May 02, 2023
Policymakers have little room left for mistakes in tackling inflation and the fallout of banking turmoil
May 2, 2023
The writer is managing director and head of economic research for global fixed income and macro at Citadel
In early March, markets were suddenly blinded by strong flashbacks of the 2007-08 financial crisis. Over a couple of weeks, the US government invoked its systemic exception to guarantee the deposits of the failing Silicon Valley Bank, while the Swiss government bailed out Credit Suisse, a globally systemic, important bank.
Suddenly, bank deposits were no longer considered safe and banks’ holdings of US Treasuries were deemed risky assets when marked to market. The world appeared to have turned upside down.
And yet, a month later, global equity markets, as measured by the MSCI World index, are back near their highs of the year; the VIX index, a proxy for risk aversion in equity markets, is at the lowest level since early 2022; and both the Federal Reserve and the European Central Bank have signalled that they are likely to raise rates again when they next meet.
Even the well-anticipated closure of First Republic, the second-biggest bank failure in the US, has not rattled investors. Are markets and policymakers being complacent, and is the worst yet to come?
The positive market behaviour since these events suggests that the global economy remains robust and the policy reaction has been both aggressive and well crafted. Ample risks remain, no question, but the outlook is less dire than many feared only a month ago.
The soundness of private-sector balance sheets, coupled with the steady fiscal support stemming from the growing appetite for industrial policy, have put the economy in a better position to cope with rising interest rates. At the same time, robust labour markets, lower energy prices, the still ongoing recovery in services consumption and the post-Covid reopening in China are providing support to the global economy.
The aggressive policy response followed the so-called separation principle outlining how central banks should tackle the twin objectives of price stability and financial stability with two instruments — interest rates and liquidity. However, the non-linear nature of a potential credit crunch means that prudent risk management will probably overcompensate in seeking to limit the impact on the economy by raising interest rates less. As a result, it is likely that overall financial conditions are now easier than they were prior to the SVB crisis.
The rapid policy response is testimony to the improvements in crisis management frameworks over the past decade, both in terms of intellectual consensus and policy infrastructure. Unlike in 2008, there have been no more lengthy debates over moral hazard, modalities of liquidity support or adequacy of banking rescues, no more uncertainty about central bank liquidity provision or the stability of dollar global liquidity.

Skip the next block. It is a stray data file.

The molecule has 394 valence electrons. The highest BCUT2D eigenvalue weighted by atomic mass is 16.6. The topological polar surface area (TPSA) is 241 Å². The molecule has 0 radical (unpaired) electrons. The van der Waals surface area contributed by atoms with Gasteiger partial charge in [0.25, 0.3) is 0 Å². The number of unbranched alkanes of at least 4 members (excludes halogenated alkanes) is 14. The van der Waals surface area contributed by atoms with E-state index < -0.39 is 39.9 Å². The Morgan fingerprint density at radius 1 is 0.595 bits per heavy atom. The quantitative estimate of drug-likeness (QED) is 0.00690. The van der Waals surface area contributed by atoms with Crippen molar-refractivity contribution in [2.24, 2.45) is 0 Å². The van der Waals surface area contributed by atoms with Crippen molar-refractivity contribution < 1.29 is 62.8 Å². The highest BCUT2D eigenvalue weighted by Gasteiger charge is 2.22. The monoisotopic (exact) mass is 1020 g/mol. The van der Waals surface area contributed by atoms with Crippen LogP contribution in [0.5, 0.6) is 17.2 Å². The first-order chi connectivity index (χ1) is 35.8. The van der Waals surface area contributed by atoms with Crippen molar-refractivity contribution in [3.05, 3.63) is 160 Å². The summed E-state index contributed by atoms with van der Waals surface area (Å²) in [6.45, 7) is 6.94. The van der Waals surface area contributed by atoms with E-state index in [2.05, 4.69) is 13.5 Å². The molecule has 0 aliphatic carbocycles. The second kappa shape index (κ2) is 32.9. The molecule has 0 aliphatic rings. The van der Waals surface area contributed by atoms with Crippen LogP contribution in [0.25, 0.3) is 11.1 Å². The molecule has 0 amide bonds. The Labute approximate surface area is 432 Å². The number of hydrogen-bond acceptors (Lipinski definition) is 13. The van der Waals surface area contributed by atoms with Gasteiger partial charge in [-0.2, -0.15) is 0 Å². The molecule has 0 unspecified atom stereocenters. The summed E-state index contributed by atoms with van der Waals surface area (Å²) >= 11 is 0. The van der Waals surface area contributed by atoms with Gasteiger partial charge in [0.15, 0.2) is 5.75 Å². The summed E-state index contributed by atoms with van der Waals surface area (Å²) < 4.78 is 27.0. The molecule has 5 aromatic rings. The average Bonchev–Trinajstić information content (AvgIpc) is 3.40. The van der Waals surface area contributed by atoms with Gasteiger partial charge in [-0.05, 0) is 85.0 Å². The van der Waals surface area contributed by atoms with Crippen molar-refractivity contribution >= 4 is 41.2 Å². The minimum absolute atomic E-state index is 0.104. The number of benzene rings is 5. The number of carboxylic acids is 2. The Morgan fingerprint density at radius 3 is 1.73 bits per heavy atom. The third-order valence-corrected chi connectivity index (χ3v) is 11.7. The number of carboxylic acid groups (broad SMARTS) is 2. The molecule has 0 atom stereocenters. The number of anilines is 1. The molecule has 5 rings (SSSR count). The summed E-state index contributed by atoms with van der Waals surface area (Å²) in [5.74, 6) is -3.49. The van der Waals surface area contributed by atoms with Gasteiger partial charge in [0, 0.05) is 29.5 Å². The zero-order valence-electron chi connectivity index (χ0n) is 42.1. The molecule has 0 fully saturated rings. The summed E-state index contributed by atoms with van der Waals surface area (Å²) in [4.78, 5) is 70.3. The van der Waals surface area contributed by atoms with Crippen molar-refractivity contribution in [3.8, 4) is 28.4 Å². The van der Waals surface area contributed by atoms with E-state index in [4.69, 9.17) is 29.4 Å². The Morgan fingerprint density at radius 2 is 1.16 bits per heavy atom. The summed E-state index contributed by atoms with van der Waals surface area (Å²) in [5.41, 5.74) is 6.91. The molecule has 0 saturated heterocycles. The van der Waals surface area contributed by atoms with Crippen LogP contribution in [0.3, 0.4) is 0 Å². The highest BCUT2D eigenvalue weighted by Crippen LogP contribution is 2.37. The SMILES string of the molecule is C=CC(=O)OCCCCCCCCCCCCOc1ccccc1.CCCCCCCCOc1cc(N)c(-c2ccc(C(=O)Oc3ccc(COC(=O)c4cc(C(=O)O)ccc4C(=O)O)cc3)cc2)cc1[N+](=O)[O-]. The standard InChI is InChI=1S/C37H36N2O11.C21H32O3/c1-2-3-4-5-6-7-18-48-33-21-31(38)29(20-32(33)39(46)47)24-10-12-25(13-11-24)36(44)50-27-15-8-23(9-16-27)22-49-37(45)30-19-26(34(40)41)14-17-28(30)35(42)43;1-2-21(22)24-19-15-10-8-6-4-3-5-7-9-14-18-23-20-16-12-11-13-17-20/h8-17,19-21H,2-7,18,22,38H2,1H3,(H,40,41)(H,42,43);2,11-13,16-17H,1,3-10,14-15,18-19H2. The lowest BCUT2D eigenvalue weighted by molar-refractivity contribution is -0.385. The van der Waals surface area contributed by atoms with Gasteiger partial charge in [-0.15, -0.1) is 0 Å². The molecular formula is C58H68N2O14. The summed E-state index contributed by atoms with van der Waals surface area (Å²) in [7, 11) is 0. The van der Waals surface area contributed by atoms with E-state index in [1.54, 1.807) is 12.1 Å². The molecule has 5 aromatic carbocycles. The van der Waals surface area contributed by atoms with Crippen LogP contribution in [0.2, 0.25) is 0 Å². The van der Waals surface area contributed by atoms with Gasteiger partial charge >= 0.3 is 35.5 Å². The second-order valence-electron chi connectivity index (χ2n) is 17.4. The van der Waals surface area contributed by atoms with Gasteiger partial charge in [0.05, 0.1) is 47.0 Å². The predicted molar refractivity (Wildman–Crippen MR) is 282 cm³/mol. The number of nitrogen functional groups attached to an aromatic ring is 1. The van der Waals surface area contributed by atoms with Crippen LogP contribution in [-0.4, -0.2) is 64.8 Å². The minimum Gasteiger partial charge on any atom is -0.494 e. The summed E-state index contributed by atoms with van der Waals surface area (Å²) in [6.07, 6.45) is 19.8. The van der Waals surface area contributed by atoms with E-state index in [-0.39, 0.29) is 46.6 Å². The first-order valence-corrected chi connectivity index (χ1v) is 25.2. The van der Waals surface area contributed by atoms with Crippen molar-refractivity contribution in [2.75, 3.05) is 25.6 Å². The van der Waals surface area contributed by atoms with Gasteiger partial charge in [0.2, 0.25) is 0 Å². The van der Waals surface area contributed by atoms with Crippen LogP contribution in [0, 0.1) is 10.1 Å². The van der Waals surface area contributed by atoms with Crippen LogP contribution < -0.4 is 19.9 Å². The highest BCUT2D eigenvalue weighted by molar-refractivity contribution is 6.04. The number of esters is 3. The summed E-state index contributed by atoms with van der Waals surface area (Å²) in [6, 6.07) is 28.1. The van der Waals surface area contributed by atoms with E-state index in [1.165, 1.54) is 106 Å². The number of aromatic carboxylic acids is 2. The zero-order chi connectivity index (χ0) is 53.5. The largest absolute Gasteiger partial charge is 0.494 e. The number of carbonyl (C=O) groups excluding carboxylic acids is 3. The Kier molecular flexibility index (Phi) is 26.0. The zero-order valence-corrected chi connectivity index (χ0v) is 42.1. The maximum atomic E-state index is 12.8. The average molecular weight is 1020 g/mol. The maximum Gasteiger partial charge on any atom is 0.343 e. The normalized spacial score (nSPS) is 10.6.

Over just a few days, the US government invoked the systemic exception to guarantee deposits at SVB and deployed public funds to allow the Fed’s provision of liquidity against collateral marked at face value. This was complemented by central banks increasing the frequency of their dollar swap facilities. What in 2008 may have taken weeks or months to debate, design and deploy was done in a weekend.
Risks remain though, and lessons will have to be learned. Inflation is still too high and sticky, and monetary policy will have to remain restrictive for an extended period to reduce inflation as the economy cools down. US banks, facing rapidly increasing funding costs, will continue to lend but may raise lending rates to protect their income, amplifying the effect of monetary policy.
However, sound US corporate balance sheets, with still ample available cash to fund investment projects, suggests the headwind from the banking turmoil may be gradual and limited. The narrow path to a soft landing is still visible as past price shocks will continue to dissipate, allowing monetary policy to eventually be eased. However, the room for policy mistakes such as a debt ceiling crisis has shrunk.
The policy responses to SVB, First Republic and Credit Suisse have implications for the design of banking supervision and regulation. It is risky to rely on deposits as disciplinary instruments, and policy must be redesigned to include smarter capital buffers and more effective supervision so that deposits are better protected in crisis times.
Credit Suisse was bailed out, rather than liquidated as global supervisors may have preferred, after a decade of working on complex resolution frameworks. Beyond geopolitical considerations and the desire to preserve national champions, it seems clear that when a fast policy reaction is needed, as it is the case with globally systemic banks, the current resolution frameworks are not yet up to the task.
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